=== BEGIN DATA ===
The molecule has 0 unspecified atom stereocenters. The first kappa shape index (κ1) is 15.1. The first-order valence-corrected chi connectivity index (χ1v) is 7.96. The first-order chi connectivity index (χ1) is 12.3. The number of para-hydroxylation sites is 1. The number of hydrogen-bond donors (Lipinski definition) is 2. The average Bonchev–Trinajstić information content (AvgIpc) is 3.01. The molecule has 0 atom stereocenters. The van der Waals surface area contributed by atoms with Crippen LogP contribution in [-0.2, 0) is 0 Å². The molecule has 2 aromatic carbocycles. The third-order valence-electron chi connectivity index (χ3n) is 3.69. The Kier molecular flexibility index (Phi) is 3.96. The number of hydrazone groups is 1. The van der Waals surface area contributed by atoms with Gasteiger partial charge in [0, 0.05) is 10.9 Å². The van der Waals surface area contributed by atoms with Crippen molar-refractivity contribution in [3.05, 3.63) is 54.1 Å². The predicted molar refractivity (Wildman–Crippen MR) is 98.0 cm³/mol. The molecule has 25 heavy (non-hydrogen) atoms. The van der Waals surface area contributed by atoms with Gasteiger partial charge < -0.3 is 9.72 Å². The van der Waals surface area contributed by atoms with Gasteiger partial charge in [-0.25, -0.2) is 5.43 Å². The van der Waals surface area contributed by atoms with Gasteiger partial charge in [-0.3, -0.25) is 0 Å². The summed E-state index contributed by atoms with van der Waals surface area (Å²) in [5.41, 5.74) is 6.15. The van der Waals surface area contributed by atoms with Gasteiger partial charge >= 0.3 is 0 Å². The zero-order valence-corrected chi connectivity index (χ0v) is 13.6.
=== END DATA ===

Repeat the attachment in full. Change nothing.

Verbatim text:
The molecule has 0 unspecified atom stereocenters. The first kappa shape index (κ1) is 15.1. The first-order valence-corrected chi connectivity index (χ1v) is 7.96. The first-order chi connectivity index (χ1) is 12.3. The number of para-hydroxylation sites is 1. The number of hydrogen-bond donors (Lipinski definition) is 2. The average Bonchev–Trinajstić information content (AvgIpc) is 3.01. The molecule has 0 atom stereocenters. The van der Waals surface area contributed by atoms with Crippen LogP contribution in [-0.2, 0) is 0 Å². The molecule has 2 aromatic carbocycles. The third-order valence-electron chi connectivity index (χ3n) is 3.69. The Kier molecular flexibility index (Phi) is 3.96. The number of hydrazone groups is 1. The van der Waals surface area contributed by atoms with Gasteiger partial charge in [0, 0.05) is 10.9 Å². The van der Waals surface area contributed by atoms with Crippen molar-refractivity contribution in [3.05, 3.63) is 54.1 Å². The predicted molar refractivity (Wildman–Crippen MR) is 98.0 cm³/mol. The molecule has 25 heavy (non-hydrogen) atoms. The van der Waals surface area contributed by atoms with Gasteiger partial charge < -0.3 is 9.72 Å². The van der Waals surface area contributed by atoms with Gasteiger partial charge in [-0.25, -0.2) is 5.43 Å². The van der Waals surface area contributed by atoms with Gasteiger partial charge in [-0.3, -0.25) is 0 Å². The summed E-state index contributed by atoms with van der Waals surface area (Å²) in [5.41, 5.74) is 6.15. The van der Waals surface area contributed by atoms with Gasteiger partial charge >= 0.3 is 0 Å². The zero-order valence-corrected chi connectivity index (χ0v) is 13.6.